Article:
The officials reported that the shift of ECD to DBE would follow the process outlined by National Treasury and the Department of Public Service and Administration. Preparation began this year and will be rolled out systematically over the next five to ten years. Changes will be communicated clearly and well in advance. The end date for the function shift was reported as April 2022.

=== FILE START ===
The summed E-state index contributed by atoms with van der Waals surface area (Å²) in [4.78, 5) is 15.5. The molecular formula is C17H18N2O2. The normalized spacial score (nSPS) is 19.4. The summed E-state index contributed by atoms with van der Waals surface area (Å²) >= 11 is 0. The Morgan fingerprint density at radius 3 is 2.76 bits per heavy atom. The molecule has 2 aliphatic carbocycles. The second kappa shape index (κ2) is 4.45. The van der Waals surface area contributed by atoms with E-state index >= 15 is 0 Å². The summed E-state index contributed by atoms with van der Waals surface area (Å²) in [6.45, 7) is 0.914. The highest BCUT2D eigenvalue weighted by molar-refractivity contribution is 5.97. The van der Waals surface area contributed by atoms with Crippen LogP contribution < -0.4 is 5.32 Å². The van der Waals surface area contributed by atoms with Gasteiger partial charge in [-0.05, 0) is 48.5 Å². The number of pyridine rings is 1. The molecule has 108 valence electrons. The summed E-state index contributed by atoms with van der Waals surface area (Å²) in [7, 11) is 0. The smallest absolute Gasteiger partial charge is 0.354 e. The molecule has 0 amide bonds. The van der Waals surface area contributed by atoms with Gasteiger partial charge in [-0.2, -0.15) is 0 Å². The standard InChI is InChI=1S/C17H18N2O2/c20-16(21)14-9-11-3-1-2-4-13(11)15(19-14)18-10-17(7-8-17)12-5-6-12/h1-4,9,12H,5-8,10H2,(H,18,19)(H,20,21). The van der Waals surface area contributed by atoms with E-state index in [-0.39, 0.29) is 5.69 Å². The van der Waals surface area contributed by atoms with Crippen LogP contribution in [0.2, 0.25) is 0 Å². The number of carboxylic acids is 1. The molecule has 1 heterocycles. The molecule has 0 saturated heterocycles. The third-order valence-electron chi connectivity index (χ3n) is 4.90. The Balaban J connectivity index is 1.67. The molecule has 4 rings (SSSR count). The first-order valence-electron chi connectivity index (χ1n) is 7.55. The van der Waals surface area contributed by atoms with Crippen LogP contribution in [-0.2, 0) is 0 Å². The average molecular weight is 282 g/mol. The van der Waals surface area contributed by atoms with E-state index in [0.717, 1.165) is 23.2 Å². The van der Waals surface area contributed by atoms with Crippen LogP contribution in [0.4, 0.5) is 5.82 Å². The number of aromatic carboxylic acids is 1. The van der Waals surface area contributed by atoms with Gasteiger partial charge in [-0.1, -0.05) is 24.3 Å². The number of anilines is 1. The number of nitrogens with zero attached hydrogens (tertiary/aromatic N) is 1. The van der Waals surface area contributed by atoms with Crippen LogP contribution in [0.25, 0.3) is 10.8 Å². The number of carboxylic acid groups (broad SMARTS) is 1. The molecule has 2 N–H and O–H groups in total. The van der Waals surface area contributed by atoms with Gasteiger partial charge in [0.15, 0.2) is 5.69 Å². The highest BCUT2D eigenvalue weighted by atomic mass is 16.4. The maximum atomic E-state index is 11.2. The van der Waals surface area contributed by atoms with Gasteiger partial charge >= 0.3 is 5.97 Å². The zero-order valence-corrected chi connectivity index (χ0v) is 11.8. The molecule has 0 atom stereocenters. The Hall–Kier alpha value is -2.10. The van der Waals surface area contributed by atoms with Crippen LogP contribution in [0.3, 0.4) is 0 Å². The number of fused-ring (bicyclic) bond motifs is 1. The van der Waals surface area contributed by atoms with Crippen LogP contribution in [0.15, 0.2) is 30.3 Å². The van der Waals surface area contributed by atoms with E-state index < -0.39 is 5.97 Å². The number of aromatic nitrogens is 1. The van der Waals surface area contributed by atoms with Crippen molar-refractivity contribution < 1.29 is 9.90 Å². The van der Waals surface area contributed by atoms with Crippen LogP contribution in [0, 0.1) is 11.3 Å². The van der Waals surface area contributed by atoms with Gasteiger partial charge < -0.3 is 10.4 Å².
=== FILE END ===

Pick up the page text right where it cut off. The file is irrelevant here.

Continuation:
Ms L Arries (EFF) asked what measures the DBE had put in place to ensure that more males became ECD practitioners. Many of the ECD centres were situated in private houses -- how would they form part of the maintenance and renovation plans? There were inclusions made for children with disabilities in ECD centres. With the migration plans, how many facilities for disabled ECD children were there, and what was the plan to establish more facilities for disabled children? The DBE struggled with transport -- how would transport be provided for these children? How would the Department address the issue of ECD practitioners? Many of the mothers who had been working in the ECD programmes for many years within ECD centres, did not have the necessary qualifications. How would this be addressed? Which curricular programmes did the Department have for children between 0 and 4 years old? Many ECD centres struggle financially. How would the DBE ensure that each ECD centre had a health and safety officer? And which of the staffing components of the ECD would form part of the DBE?